However, if traveling together is something you both dream of doing, there is no reason to let mental illness stop you. This is one of the few occasions where it’s not at all like a broken foot. There are therapy and other options specifically designed to help you get there. Literally.
Cognitive Behavioral Therapy (CBT)
CBT is just one of the many options at your disposal to help assist someone who is afraid of flying or experiences panic attacks at the mere idea of being in an enclosed space in the sky for hours at a time. Lookup a therapist nearby. Keep in mind that something like fear of flying might require no more than 4-6 sessions to get through in most cases.
Know That Being Afraid is Totally Okay
If you think about flying as being the awful process I mentioned above—that make anyone become terrified. Consider the fact that some fear accompanying flight is totally normal. Humans aren’t exactly naturally predisposed to flight. It’s ok to be nervous or a bit scared, even if you understand the science perfectly and realize that the odds of anything bad happening are minimal.
Create a Mantra
I don’t say this to shamelessly push yoga/meditation onto anyone. Anyone can use a mantra, no other physical piece attached. If you know you tend to be overly logical, find some facts about flying that ease you, which you can then repeat to yourself. If you know you are going to do something fun at your destination, write 3 of them down and then think about them whenever you feel yourself getting a bit worked up. This will be the mental space you can retreat to whether you are on the plane or prior to your trip when you’re getting pre-travel jitters.
Itineraries, Budgeting and Learning New Stuff
These are all incredible tools to beat that nagging fear of the unknown. Budgeting I find to be priority one of the three, as I have seen many friends want to turn back and cancel all of their hard plans when they get to closer to departure time and realize that the trip is more expensive than they planned. My rule here? Well, I nabbed it off the cover of a travel planner I have at home: “pack half as little as you think you need and twice as much money.” You want to enjoy your trip, and having to penny-pinch instead of knowing it’s in your budget to buy that nice souvenir will create a whole new atmosphere. So, in all, budget before you buy those tickets.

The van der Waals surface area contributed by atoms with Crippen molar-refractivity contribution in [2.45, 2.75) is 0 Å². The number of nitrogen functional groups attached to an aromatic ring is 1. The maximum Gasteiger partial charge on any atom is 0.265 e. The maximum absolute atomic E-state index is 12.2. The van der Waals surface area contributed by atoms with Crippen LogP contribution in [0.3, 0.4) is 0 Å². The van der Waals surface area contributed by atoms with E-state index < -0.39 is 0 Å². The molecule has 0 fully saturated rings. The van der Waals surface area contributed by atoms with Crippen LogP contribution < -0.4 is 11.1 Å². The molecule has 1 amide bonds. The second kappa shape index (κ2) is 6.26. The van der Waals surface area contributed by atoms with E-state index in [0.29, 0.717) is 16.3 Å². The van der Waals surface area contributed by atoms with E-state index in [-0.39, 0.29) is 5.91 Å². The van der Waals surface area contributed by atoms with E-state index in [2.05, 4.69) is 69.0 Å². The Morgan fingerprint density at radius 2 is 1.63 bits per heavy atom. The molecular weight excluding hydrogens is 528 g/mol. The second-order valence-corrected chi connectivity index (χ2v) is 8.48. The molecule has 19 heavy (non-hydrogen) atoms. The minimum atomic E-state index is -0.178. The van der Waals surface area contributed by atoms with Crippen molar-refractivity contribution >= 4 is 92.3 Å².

Next comes your itinerary. Google trips and Google maps make this incredibly easy to pull off. I am sure there are tons of other incredible planning tools out there, but both of those are free and easy to use, so start there. Plan out some dinners. Feel like planning takes the fun out of things? Then just set a few landmarks and fly [see what I did there?] by the seat of your pants for the rest.
Language barriers melt away with Google Translate, but learning some basics will help create some confidence in your ability to fend for yourself while you’re away. It will also give you another thing to focus on should you find yourself panicking a bit. Have fun with it, make some notecards and study them and quiz your partner. It’s a great bonding experience too. Leave notes around the house on top of objects with their name in the other language. Staying local? Look up some things about the local environment, become a know it all about the flowers that grow where you’re going. Research something weird you might find in the area. Knowledge is fun!
Talk to your doctor about which medications you can take.
Yes, talk to them even if you plan on using something over the counter. I personally don’t travel without Cannabidiol or CBD anymore [link features sponsored content, where the author receives kickback for every purchase. Use code “Mxiety” for 10% off]. But some people find taking a Benadryl or Zquil will do the trick for them. I say talk to your doctor because they might suggest a prescription that can help too if your anxiety is VERY severe.
Finally, here comes the cheesiest, most obvious and stumbled upon advice I can offer. Have freaking fun. You have a mental illness, you’re not dead. And for that matter, life is too short to only know the 15-mile radius around your house.